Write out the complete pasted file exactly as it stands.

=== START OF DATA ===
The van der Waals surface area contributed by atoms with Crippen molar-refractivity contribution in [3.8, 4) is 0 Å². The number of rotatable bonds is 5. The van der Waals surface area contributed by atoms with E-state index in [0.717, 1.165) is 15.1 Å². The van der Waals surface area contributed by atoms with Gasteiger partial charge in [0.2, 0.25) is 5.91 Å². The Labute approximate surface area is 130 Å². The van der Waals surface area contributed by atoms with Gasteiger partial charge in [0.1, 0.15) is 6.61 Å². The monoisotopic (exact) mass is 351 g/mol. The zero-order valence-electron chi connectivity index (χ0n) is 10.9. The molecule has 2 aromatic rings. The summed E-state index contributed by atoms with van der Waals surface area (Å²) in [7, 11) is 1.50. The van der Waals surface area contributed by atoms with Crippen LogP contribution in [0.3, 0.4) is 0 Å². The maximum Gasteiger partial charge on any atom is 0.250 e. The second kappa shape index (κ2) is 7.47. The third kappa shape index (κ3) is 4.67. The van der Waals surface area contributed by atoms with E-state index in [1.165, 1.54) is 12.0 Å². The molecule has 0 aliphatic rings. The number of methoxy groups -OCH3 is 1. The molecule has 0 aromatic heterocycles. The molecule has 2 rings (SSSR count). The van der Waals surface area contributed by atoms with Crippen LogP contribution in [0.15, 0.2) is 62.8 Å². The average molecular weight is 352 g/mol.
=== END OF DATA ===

The van der Waals surface area contributed by atoms with Crippen molar-refractivity contribution in [3.8, 4) is 0 Å². The number of rotatable bonds is 5. The van der Waals surface area contributed by atoms with E-state index in [0.717, 1.165) is 15.1 Å². The van der Waals surface area contributed by atoms with Gasteiger partial charge in [0.2, 0.25) is 5.91 Å². The Labute approximate surface area is 130 Å². The van der Waals surface area contributed by atoms with Gasteiger partial charge in [0.1, 0.15) is 6.61 Å². The monoisotopic (exact) mass is 351 g/mol. The zero-order valence-electron chi connectivity index (χ0n) is 10.9. The molecule has 2 aromatic rings. The summed E-state index contributed by atoms with van der Waals surface area (Å²) in [7, 11) is 1.50. The van der Waals surface area contributed by atoms with Crippen LogP contribution in [0.3, 0.4) is 0 Å². The maximum Gasteiger partial charge on any atom is 0.250 e. The second kappa shape index (κ2) is 7.47. The third kappa shape index (κ3) is 4.67. The van der Waals surface area contributed by atoms with E-state index in [1.165, 1.54) is 12.0 Å². The molecule has 0 aliphatic rings. The number of methoxy groups -OCH3 is 1. The molecule has 0 aromatic heterocycles. The molecule has 2 rings (SSSR count). The van der Waals surface area contributed by atoms with Crippen LogP contribution in [0.15, 0.2) is 62.8 Å². The average molecular weight is 352 g/mol.